Tuesday, May 3, 2011

Colby vs. Langdon Hall

Ever since struggling my way through Schooled, I feel like I've become a little... unhealthily obsessed, so to speak, with Ms. Anisha, our author in question.  I've spent a good chunk of hours just perusing her site, gagging at her self-important, self-glorifying style.  As is my usual response to something I strongly, strongly dislike, I took to the internet to try to find someone that agreed with me on the matter.  What I was a little surprised (ok, absolutely shocked) to find was that most people seem to support her novel.  Most reviews from newspapers and magazines are positive, extolling the virtues of her work. 

I'm wondering if we, as Colby students, are just simply the wrong audience for her work.  I feel like Colby students that have attended private school would reject her overly negative depiction of the private school world, and those who haven't would be just outright disgusted at what she describes, the unbelievable wealth portrayed in such young kids.

Anyways, as I was thinking about how Colby tied to this novel, I came across this article.  It was similarly positive towards Lakhani, and offered this interesting tidbit from her: “I discovered that later—you can’t help but become interested in shoes when you tutor a sixth grader with 400 pairs.”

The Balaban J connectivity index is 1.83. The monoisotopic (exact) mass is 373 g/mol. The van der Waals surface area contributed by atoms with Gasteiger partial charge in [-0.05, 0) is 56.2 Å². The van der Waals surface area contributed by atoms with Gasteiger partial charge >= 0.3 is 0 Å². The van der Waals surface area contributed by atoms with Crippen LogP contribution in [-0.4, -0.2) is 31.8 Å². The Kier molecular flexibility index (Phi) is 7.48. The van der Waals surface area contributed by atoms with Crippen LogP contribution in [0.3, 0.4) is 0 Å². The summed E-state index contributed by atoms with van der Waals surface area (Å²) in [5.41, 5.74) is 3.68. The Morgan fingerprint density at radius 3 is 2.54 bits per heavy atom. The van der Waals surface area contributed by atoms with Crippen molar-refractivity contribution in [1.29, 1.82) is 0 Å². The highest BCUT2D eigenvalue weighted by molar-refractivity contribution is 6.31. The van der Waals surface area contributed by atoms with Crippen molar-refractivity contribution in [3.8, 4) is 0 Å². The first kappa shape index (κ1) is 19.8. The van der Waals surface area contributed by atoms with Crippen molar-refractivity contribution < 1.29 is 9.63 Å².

Ok, I have trouble with this.  I can't help but consider Colby when analyzing the ridiculous nature of her statement.  We have professors here that seem to exist in a constant state of L.L. Bean flannel, whose jeans have been too short for about 20 years now and who wear things that just don't quite scream "catwalk".  Now, please don't get me wrong-- I adore our professors, and I'm not trying to apply this "lack of fashion sense" theorem to all faculty (read: Sandy's bowties).  I adore that they are down-to-earth and levelheaded and value knowledge and hard work above the seasons latest styles at J. Crew.  To counter Ms. Lakhani's shoes statement, I'd just like to observe that we have a great many professors here that are surrounded by wealth and high fashion, and yet somehow manage to still feel fine about their socks that don't match.

I'd say you can help yourself in that environment.  Sure, coming to Colby has been a culture shock for me, and I've definitely picked up a few style tips, but do I feel compelled to run out and pick up a pair of designer pumps every time I spot something pretty?  Hell no.  Lakhani seems to spend a whole lot of time blaming her enviornment for her corruption, but I seriously doubt that it all hinges on her surroundings.

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